From Pig to Pork: The Slaughter

May 6th, 2010
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As part of my butchery project, I attended “From Pig to Pork” hosted by Fleisher’s. There we witnessed the transition from animal to meat and the prep that takes it from the farm to our table. I’ll be posting with observations about experience both at the farm and in the shop. Just a heads up, some of the photos are pretty graphic. The point here is to appreciate the value of the process through potentially challenging images, not to gross anyone out, so feel free to skip this post if it’s not your thing.
I’ve been putting off posting about the actual slaughter part of From Pig to Pork for a little while now. Not because it was life-changing or traumatic or anything. It was actually quite fast. Hans, a retired Master Butcher from the Culinary Institute of America (CIA) walked into the small horse trailer that the pig had spent the night and shot it.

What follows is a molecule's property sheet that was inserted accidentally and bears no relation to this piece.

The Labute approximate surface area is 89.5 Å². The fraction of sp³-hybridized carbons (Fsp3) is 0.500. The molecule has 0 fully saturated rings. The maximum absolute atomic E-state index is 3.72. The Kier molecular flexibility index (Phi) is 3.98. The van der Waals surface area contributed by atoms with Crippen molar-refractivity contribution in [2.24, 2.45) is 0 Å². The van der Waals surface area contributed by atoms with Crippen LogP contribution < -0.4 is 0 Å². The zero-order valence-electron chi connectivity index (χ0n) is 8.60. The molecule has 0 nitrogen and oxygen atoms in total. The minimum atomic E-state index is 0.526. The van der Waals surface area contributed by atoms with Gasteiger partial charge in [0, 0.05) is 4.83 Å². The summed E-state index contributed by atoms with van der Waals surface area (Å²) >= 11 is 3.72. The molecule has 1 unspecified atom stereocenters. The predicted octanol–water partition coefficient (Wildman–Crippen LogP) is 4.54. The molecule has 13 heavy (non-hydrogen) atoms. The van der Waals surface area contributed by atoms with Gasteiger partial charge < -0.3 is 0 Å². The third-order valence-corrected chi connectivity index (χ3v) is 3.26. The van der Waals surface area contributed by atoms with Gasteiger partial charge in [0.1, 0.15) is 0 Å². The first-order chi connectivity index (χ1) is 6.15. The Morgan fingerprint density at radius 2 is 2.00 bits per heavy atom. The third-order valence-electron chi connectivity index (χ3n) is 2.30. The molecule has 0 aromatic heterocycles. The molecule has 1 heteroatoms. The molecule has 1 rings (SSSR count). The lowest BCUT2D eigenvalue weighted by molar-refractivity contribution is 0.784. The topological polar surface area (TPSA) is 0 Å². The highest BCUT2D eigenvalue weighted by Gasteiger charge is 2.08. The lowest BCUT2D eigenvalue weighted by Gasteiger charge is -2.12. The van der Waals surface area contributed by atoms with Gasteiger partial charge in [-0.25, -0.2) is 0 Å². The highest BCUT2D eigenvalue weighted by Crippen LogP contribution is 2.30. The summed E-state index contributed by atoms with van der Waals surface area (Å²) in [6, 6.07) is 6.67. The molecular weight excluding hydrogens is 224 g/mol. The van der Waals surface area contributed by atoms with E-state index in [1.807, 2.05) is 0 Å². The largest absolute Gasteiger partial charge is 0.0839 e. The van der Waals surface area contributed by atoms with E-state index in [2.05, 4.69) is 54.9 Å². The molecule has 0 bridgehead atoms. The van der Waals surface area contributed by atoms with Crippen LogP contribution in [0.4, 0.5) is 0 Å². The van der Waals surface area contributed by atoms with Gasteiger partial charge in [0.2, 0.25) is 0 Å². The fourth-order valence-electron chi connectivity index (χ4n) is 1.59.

We didn’t see the pig before that. Most likely for both our benefit and the pig’s, Hans left the door to the pig’s compartment closed when killing it. He was concerned about people freaking out about the whole thing and decided to deal with that part of it behind closed door.
Similarly, I’ll leave the details of the deed for after the jump.


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When killing, Hans targets a point in the back of the head that allows the bullet to go right through and severs the nervous system, leading to immediate brain death. The body takes a few minutes to get the memo. It spasmed and knocked around for a moment in the trailer before being dragged out. After that it twitched a bit and eventually stopped.
Part of the reason for this method is to keep the heart pumping long enough to clear the blood out of the veins. More on that in another day or two.
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Once drained, they dragged the pig to the nearest tree where it could be hoisted up for the rest of the preparation.

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